* Illustration by Kate Rutter.
I’m an Interaction Designer based in San Francisco, CA.
I consider myself a problem-solver and a storyteller, with
a user-centered approach and attention to the details that create good experiences and promote meaningful interactions.
I love to transform complex information into easily digestible interactions.
After learning how to use Adobe Illustrator, Photoshop, and Indesign by myself to be able to create promotional logos and small design works while in high school, I decided to pursue my undergraduate studies in Graphic Design at PUC University (Rio de Janeiro). During this time I was one of the guys behind CarrascoMamata, a teachers’ rating product that was built under the students’ mindset, trying to address their specific needs. The product went viral (with 10,000 users signing up organically on the first day) and is still very popular nowadays, with over a million ratings registered by users.
Following my graduating (and taking some extension courses at UCLA and at the Art Center College of Design), I worked with branding, graphic design, and art direction at Tátil Design (with clients such as Coca-Cola, Shell, and TIM Telecom) and with art direction at Africa Rio.
After that, I worked supporting the production design of ‘Mister Brau’, a sitcom from Brazil’s largest TV network, TV Globo. I designed props and graphics for the show’s first 3 seasons.
I also worked for about two years with design, branding and art direction for Flamengo. During this period, Flamengo became the number one Latin American sports club on social media followers (over 20 million) and engaging.
Transitioning from Visual
to Interaction Design
Although I had already worked with interaction design in some projects, like the website my friends and I launched in college, or some special projects for Flamengo (a special website to celebrate its 121st anniversary, for example), it was in 2017 that I fully realized how fascinating it is to design experiences and interactions.
I was invited to join a team who was developing a healthcare product in Brazil. The team had no designer and I was hired to "make the screens look nice". What I realized was that the biggest contribution I had to make to the project was to redesign the product's informational architecture. The user Conceptual Model of the product was too complex and didn't translate all the product's features and benefits into something clearly understandable by its users.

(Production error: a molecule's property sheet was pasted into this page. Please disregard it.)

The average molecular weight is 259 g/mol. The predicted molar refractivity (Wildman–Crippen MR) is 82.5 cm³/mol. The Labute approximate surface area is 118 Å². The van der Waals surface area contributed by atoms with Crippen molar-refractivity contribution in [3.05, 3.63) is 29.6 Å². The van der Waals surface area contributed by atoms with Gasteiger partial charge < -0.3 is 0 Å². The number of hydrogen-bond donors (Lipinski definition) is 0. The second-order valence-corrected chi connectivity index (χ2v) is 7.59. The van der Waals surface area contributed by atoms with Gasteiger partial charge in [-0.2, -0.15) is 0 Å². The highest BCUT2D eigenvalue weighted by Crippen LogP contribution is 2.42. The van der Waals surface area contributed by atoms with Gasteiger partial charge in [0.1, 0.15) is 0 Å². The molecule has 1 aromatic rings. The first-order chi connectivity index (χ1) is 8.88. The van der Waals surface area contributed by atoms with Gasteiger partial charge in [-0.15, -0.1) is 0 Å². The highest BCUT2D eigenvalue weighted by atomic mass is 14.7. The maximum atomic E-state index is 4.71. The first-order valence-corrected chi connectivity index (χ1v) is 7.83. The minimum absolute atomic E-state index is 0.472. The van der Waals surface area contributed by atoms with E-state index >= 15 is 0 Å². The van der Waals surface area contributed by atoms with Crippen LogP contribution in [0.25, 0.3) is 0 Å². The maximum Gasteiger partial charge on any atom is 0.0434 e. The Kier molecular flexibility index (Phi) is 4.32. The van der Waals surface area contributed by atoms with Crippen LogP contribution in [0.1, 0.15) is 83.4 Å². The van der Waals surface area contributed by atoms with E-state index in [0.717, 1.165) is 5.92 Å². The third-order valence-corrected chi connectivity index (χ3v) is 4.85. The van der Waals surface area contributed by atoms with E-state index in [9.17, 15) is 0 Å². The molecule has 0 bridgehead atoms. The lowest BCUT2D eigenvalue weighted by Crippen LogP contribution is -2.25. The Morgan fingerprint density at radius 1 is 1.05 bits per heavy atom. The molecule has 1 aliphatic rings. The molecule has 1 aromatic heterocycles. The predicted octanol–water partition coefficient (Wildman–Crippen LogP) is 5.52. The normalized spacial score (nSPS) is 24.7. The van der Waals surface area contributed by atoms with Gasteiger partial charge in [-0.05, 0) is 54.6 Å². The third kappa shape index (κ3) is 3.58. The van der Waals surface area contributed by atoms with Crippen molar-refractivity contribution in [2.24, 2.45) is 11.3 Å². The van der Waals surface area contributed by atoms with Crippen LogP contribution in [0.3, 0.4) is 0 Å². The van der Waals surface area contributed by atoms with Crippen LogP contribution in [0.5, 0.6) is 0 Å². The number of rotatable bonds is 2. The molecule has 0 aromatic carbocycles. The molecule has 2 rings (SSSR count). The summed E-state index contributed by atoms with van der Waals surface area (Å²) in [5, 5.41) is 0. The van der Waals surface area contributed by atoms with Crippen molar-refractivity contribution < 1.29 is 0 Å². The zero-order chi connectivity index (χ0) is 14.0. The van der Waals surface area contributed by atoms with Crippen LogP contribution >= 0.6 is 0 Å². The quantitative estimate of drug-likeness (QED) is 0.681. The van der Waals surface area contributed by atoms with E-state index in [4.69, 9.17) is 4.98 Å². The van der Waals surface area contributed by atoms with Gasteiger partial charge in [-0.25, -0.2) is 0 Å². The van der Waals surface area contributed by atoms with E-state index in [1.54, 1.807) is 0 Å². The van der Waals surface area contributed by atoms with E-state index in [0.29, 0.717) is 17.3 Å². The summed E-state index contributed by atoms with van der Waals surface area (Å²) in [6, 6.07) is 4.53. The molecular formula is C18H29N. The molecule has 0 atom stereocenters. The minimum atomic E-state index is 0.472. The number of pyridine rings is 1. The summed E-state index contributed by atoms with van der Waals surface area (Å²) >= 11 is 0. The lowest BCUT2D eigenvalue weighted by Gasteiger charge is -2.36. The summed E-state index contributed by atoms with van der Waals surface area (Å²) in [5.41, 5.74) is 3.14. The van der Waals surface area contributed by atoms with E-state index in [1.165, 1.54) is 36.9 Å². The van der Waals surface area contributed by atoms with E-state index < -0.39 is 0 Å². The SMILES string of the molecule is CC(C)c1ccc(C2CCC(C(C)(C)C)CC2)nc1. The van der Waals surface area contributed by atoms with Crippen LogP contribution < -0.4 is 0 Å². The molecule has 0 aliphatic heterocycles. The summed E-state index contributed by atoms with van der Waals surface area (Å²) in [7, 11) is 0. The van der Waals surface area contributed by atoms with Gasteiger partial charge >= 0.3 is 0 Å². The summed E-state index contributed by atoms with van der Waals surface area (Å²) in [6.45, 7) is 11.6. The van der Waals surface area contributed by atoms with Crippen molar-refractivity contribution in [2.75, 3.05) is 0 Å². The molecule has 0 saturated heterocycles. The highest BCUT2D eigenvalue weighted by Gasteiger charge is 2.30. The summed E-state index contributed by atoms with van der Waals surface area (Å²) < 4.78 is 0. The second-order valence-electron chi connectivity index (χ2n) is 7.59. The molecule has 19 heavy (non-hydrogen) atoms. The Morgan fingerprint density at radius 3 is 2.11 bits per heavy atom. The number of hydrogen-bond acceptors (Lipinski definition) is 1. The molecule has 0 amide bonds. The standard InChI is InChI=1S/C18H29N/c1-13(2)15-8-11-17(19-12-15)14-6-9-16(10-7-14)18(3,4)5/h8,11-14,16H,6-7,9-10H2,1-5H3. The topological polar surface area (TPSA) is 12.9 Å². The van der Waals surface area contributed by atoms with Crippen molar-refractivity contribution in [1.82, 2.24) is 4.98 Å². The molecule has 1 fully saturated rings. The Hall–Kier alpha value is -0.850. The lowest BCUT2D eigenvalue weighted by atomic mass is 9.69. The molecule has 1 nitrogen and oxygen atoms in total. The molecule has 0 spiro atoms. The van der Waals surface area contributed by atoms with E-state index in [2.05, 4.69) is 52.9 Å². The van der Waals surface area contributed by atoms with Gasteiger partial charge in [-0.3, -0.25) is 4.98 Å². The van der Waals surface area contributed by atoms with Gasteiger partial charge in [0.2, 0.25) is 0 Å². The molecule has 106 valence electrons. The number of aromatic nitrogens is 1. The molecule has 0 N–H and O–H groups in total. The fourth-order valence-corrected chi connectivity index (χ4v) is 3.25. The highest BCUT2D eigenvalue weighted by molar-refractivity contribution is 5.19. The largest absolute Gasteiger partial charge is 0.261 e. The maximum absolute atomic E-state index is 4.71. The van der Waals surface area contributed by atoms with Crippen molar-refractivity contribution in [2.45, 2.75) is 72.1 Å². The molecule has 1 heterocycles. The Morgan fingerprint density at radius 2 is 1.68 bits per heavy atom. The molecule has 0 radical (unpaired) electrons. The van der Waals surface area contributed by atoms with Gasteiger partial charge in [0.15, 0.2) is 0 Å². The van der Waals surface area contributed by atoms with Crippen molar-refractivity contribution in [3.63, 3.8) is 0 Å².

I got so interested in this power of organizing information in a way that is easily accessible and understandable for people that I decided I needed to learn more about this.
That's why I started my Masters in Interaction Design at California College of the Arts (graduated in August/2018), where I developed my skills in systems thinking, design research, communication, collaborative working, visual thinking, user experience, storytelling, product design, user interface design, leadership, and prototyping.
After graduating, I had the opportunity to work on a very special project at PAX Labs, helping them redesign their whole app experience - the goal was to redesign the information architecture and overall user experience of the app so it could enhance the existing experience, add new features and content, and also be a scalable/modular system, that could grow and fit new upcoming features and offerings.
I have been working as a Senior Product Designer at LiveRamp since December 2018, where I've worked on a variety of projects, including defining and advocating for our design-centered PDLC, working with product and engineering to establish a practice that puts our users' needs in focus. Also helped in defining, maintaining, and evolving our design system. Today I am the designer responsible for our TV solutions, from understanding our users' needs, pain points, building our vision, and setting goals to ideating and crafting solutions from the lower-fidelity workflows and wireframes to the high-fidelity mockups and specs to be handed to engineering (and all the validation and iterations steps involved). Our big challenge at LiveRamp is to present our advanced features and technology in an intuitive, simple user experience that empower users to make the most out of our offers to solve their problems.
My Design Manifesto
Seven points on how I understand my design practice today
(this is a constantly evolving document)
1 Be intentional in every design decision.
2 Good design is established in the details.
3 Know who you are designing for.
4 Innovation without purpose is worthless.
5 Keep it simple, unless there's a good reason not to.
6 It's all about what experience you are designing.
7 Always ask for honest critique. Collaborate
when possible. Never work alone.